Apart from Major Joe Bolton’s 1992: A History of The Royal New Zealand Army Ordnance Corps, the Story of the Royal New Zealand Army Ordnance Corps (RNZAOC) and its predecessors is one that has largely remained untold.
Military Ordnance Services in New Zealand trace their origins to earliest days of the Colony of New Zealand, which in 1840 saw the appointment of the Colonial Storekeeper as the first Government storekeeper with responsibility for providing arms, munitions and accoutrements to the first militias. Conductors of Stores accompanied British Regiments from their first deployments to New Zealand, with the Board of Ordnance setting up offices in Wellington and Auckland to provide more robust support to the growing number of Imperial troops. The abolishment of the Board of Ordnance in 1855 and the logistical lessons of the Crimean war saw the British approach the New Zealand Wars with a refreshed view to the importance of Logistics, with the Military Store Department providing Ordnance Services to the Imperial and local forces from 1857 to 1870. The passing of the Colonial Defence Act of 1862 saw New Zealand Forces take on a bulk of responsibility allowing the withdrawal of Imperial forces by 1870 which also saw the concurrent growth of a Defence Stores Organisation which would exist in various forms until replaced by the New Zealand Army Ordnance Corps (NZAOC) as part of the Permanent Forces in 1917.
The contribution of the NZAOC to the success of the NZEF in the First World War has rarely been examined and often just mentioned as a footnote in most contemporary histories. Lieutenant Colonel Alfred Henry Herbert the first Officer Commanding of the NZEF Ordnance Corps and the NZEF Assistant Director of Ordnance Service (ADOS) was tasked after the war to produce a war history of the NZAOC. Unfortunately, this directive was never followed up by the authorities responsible for the production of the war histories and the opportunity was missed.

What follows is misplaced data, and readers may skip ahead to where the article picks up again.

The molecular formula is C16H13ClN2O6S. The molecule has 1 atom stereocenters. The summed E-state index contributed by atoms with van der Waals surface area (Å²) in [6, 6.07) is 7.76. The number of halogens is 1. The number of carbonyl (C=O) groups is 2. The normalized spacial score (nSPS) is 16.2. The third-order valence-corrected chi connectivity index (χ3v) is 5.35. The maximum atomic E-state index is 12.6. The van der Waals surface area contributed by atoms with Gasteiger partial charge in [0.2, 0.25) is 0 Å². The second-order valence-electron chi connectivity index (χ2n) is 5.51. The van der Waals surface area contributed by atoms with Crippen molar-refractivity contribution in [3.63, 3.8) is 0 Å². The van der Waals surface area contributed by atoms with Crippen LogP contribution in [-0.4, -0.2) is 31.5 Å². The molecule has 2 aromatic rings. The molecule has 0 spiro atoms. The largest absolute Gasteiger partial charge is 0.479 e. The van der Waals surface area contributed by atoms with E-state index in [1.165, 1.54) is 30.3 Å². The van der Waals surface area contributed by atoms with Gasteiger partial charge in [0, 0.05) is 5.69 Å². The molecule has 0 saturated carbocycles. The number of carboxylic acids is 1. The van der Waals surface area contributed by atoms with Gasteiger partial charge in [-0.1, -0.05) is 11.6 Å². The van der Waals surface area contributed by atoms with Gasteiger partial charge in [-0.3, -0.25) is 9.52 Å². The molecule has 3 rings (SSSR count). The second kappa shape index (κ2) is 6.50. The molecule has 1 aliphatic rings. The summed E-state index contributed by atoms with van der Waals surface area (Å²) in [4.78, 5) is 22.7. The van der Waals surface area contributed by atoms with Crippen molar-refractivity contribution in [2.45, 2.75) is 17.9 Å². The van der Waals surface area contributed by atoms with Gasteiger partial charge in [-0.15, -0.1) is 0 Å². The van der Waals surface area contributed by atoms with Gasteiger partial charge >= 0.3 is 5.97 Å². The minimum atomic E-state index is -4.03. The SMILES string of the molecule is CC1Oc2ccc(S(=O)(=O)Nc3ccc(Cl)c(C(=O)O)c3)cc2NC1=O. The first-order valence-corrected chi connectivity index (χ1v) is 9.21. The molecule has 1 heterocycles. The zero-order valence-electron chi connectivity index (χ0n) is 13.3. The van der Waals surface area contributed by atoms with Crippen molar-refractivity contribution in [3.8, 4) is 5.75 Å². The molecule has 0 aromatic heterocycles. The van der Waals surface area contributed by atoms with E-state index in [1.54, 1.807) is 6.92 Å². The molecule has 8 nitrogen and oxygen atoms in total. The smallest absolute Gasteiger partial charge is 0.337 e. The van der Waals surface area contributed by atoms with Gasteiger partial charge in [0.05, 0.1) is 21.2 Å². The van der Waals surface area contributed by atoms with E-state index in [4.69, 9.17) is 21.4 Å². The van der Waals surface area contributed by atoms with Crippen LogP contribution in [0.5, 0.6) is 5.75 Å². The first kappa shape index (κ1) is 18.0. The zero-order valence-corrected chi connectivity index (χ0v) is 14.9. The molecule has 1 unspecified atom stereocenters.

The 2nd New Zealand Expeditionary Force of the Second World War was supported in all theatres by the men of the New Zealand Ordnance Corps (NZOC), with the New Zealand Division in the Western Desert and Italy regarded as one of the finest Divisions of the war. Contributing to this success was the Ordnance support provided by the NZAOC and NZOC. Immediately after the war, the War History Branch war created and a committee of senior Ordnance Officers agreed to produce an Ordnance War History, appointing Warrant Officer Class One R.F Vincent as the Ordnance historian. Unfortunately;y in the post-war environment Vincent failed to provide the required history, and by 1949 the War History Branch had decided that despite the Ordnance Story being crucial to understanding the importance of logistics in modern warfare there would be little of interest and the project was not pursued any further.
On the home front, a bulk of the files relating to the Defence Stores Department (the predecessor to the Home Service NZAOC and the early years of the Ordnance Corps were lost in a fire in the 1950s. Leaving a massive hole from the interwar years.
With Major Joe Bolton’s 1992 work as a starting point, the work on this site examines in more detail the Ordnance support provided during the of the Colonial era, the World Wars, Korea, Vietnam and Somalia. Not forgetting the domestic landscape, Ordnance Services during peacetime in New Zealand and overseas are also examined.